Is the S&P 500 triple top actually a bullish sign?

Some market technicians have been pointing out a “triple top” on the S&P 500 as a warning sign that the rally could have peaked and be over. Pulling back and looking at a longer-term picture gives, in my opinion, a different and more bullish perspective.

First, a bit of background. While many fundamentalists and asset-allocator-type investors completely discount technical analysis, I think this is because most people just don’t understand, and have too high of expectations, of charts and technical analysis. Investors are always looking for a crystal ball, and anything that falls short of perfection is discounted too quickly.

Let’s look at SPDR S&P 500 ETF (SPY). I’ve plotted the SPY using a candlestick graph, and highlighted the three recent “tops” that have some analysts concerned.


First, let’s understand what the significance of a triple top is. A chart is simply a picture of investor psychology. This chart is saying that on three different occasions, the SPY has tried to break above, and stay above, the 181 level, and three times it has failed. The interpretation is that there just aren’t enough buyers (now) to push the market higher. Many times when repeated attempts fail, the market seems to give up, and some type of correction ensues.

But before capitulating to a correction, let’s look at the same chart, but from a little different, longer-term perspective. The next chart highlights three separate cycles for SPY, starting at Nov. 1 of last year to the present.


I’m a follower of, and believer in, the “Sell in May, buy in November” axiom, sometimes also referred to as the “Halloween Effect.” Research shows that many global markets tend to garner their biggest gains from November through May of each year. An investor could do very well with less risk than buying and holding the SPY, just by holding the SPY from Nov. 1 through April 30 and the going “away,” or to cash from May through Halloween.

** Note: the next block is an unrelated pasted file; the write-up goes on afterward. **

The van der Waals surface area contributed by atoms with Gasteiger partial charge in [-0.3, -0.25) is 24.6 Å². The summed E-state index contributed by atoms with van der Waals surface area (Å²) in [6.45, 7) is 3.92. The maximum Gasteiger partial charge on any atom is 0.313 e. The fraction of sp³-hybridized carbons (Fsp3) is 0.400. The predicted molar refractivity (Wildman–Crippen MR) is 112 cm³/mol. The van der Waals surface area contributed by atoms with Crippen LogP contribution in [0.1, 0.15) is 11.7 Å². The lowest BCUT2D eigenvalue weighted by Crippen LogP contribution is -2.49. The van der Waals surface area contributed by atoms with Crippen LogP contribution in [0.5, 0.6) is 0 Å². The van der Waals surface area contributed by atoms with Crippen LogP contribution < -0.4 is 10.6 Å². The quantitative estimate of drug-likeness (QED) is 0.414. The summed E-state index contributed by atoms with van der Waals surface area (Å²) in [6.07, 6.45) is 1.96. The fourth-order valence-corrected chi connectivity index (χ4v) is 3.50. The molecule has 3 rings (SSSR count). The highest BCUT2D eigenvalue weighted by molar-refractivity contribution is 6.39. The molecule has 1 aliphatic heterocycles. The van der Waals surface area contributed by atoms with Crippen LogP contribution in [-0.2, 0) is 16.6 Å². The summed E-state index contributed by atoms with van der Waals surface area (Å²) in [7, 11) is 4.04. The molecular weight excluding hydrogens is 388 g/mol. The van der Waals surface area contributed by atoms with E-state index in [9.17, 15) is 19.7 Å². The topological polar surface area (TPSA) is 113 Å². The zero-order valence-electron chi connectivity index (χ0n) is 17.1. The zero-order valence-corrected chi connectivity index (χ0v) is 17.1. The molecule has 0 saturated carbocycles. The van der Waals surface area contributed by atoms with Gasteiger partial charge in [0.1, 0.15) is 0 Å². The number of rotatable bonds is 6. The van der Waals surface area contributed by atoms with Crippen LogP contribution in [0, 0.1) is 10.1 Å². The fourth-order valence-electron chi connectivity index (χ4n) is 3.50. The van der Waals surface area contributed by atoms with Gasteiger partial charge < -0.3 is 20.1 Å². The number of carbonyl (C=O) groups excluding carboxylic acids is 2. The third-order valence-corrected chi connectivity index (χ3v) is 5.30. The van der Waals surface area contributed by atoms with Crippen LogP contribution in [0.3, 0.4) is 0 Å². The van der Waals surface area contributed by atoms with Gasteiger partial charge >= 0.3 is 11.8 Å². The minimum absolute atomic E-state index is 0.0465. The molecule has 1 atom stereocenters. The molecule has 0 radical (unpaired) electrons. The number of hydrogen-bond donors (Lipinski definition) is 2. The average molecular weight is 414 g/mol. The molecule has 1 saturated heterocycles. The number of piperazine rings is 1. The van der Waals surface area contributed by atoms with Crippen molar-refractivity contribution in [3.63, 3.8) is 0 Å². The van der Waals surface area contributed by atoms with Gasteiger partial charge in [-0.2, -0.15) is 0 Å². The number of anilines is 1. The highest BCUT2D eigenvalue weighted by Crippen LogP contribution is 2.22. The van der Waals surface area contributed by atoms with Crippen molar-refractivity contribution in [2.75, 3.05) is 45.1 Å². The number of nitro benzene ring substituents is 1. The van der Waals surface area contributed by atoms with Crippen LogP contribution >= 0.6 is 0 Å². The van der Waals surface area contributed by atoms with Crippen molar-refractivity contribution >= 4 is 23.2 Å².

Using this strategy, I’ve created trendlines for each of the last two periods, and the start of our current period. Visually, it is fairly obvious that the market has, in fact, behaved differently in each of these periods denoted by the vertical lines. The current post-Halloween period is shaping up very similarly to the Halloween-2012-April-2013 period, meaning a strong trendline up, with remarkably little volatility. True to the “sell in May” axiom, you can see that while the May 2013-October 2013 posted a sizeable gain — it did so with far more volatility than the November-to-April periods.

Zooming in on the current period, here is what we see in the SPY September-2013-December-2013 period.


Instead of the arrows denoting market tops, the last chart shows the current trendlines for the SPY since Halloween. When looking at the chart, I see a nice trend in place denoted by higher lows and higher highs.

More significantly, the market is currently right in the middle of the two lines — meaning 1) It is where it is expected to be; and 2) there really is no way of knowing whether the next move is up to the resistance line, or down to the lower support line. Our concern is that the SPY stays between the trendlines (of course, a breakout to the upside is always welcome), during the current “buy in November” period.

What all this means to the average investor

There are multiple ways to look at the market. None is perfect. But one way to increase success, and decrease anxiety, is to match your analysis to your investment timeframe. For example, in this case, both the triple top and the trendline analyses could be correct.

For the short-term trader, the market could flatline or maybe head lower to the support trendline. But for a longer-term investor, say your horizon is a six-month timeframe, as mine is, following the “sell in May” axiom. As long as the market goes no lower than the lower support line, and then bounces back up, my trend is still intact, as well.

The bottom line is I see nothing to fear from this market, at this point. We are in a traditionally strong market period, the consensus is that global growth is on a slow but steady rebound, and U.S. corporate earnings are expected to accelerate in 2014. While Fed tapering is a topic of conversation, the Fed, in no uncertain terms, has reaffirmed their zero-interest-rate policy (ZIRP) into 2015, and Janet Yellen is considered to be even more dovish than Ben Bernanke. Both technicals and fundamentals are supporting a Santa Claus rally for the end of 2013.

DISCLAIMER: Any index comparisons provided in the blogs are for informational purposes only and should not be used as the basis for making an investment decision. There are significant differences between client accounts and the indices referenced including, but not limited to, risk profile, liquidity, volatility and asset composition. The S&P 500 is an index of 500 stocks chosen for market size, liquidity and industry, among other factors. Investors cannot invest directly in an index. Indexes have no fees. Past performance is no guarantee of future results.